Damned if you do, damned if you're dead.
March 19, 2002 3:13 AM   Subscribe

Damned if you do, damned if you're dead. If families don't purchase an expensive urn for cremated remains, require them to purchase a $45 temporary container. But be sure to stamp it "Temporary Container" on all four sides, advises one industry newsletter. The funeral industry may not be making any friends, but they're making a boatload of money. The Funeral Consumers Alliance would like to help them make a little less.
posted by headspace (14 comments total)
See also: The American Way of Death, At Your Disposal: The Funeral Industry Prepares for Boom Times, Last Rites

morior ergo sum
posted by raaka at 3:51 AM on March 19, 2002

For the other side of the coin, see Thomas Lynch's books on "Life in the Dismal Trade." Believe me, you'd rather be selling cars.
posted by ColdChef at 5:01 AM on March 19, 2002

Even better link.
posted by ColdChef at 5:06 AM on March 19, 2002

cremated remains

As I discovered when my step-father passed away, the actual funeral industry term is cremains. For some reason, this made me think of coffee creamer.

"Would you like some Creamains[tm] with your coffee?"
posted by MrBaliHai at 6:01 AM on March 19, 2002

for maximum profitability one dumps the remains in the field out back and places concrete dust in the temporary container. some people are just born businessmen!
posted by quonsar at 6:14 AM on March 19, 2002

Thomas Lynch...

Wow. I really have to get that book. Thanks, Coldchef.
posted by Grangousier at 6:14 AM on March 19, 2002

I used to work at a memorial park/funeral sales office as a telemarketer (yes, I know, I'm going to hell). I made the calls from a room lined with shelves that held pre-purhcased, empty urns. Each urn was labeled with an index card printed with the intended recipients name.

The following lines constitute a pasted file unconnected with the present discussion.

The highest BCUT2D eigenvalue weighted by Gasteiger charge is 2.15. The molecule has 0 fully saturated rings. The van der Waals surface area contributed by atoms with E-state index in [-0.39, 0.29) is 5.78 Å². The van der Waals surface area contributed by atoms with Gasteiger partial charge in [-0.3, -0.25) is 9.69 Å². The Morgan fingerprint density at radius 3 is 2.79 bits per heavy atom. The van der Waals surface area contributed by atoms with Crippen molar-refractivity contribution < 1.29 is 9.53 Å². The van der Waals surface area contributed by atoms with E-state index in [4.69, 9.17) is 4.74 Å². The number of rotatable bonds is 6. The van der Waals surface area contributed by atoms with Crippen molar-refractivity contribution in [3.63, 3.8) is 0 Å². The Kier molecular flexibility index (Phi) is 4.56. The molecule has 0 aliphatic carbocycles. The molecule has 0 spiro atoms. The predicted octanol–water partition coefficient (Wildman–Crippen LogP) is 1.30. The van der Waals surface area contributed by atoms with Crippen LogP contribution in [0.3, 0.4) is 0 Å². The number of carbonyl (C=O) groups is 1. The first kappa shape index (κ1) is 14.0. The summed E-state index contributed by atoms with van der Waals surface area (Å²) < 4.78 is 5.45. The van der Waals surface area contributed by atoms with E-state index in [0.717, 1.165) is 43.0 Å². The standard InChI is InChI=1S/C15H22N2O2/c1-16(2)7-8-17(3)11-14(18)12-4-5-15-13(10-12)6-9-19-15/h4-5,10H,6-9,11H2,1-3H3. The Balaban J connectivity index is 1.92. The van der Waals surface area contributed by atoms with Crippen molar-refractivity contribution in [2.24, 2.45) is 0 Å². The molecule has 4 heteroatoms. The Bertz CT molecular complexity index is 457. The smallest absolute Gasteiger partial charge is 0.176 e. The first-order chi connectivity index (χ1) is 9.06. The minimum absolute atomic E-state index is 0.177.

I quit after about a month, and the park's managers were eventually indicted for a few counts of fraud. The head guy, manager or director or something, actually confided in me that he had multiple social security numbers and driver's licenses from different states with different names on them.

But he also used photoshop to paste his head onto photos of people standing next to various state officials, autographed and framed them, and hung them on the wall of the reception area, utterly convinced that no one would know any different. So he could have been lying.

Life in the Dismal Trade is a wonderful book. I myself have looked into a career as a mortician. I think it would be neat.
posted by jennyb at 7:05 AM on March 19, 2002

I smell the handiwork of the Kroehner Service Corporation.
posted by rcade at 7:33 AM on March 19, 2002

coldchef: Lynch is a hellava nice guy..."breakfast of champions" go reread the book.(still rather sell cars) I consider him michigans finest poet. he is well thought of in U.K. I have an uncle in the monument business (hes even sold markers to Lynch) and the prices are high. But a fair dealer wont jip you. Federal law requires one to have a certain type of container for ashes...i'd imagine some greedy people are just cashing in.
posted by clavdivs at 8:59 AM on March 19, 2002

I really like Muslim burials. Just wrap the deceased in a cloth and bury 'em within 24 hours. No expensive treatments, no lavish casket.
posted by laz-e-boy at 9:51 AM on March 19, 2002

same with jews. no muss, no fuss. pine boxes only.
posted by zpousman at 10:04 AM on March 19, 2002

And now, the tale of Morose Marvin.
posted by ColdChef at 10:42 AM on March 19, 2002

Although, at the Jewish funerals I've been to, there was a sort of metal coffin shell around the wooden coffin. A clump of dirt is put onto the internal coffin before it's closed in. And the coffin was more than a simple pine box, too. It may have been made of pine, but it was carved and stuff. Maybe this is a degree-of-religiousness thing.
posted by bingo at 11:01 AM on March 19, 2002

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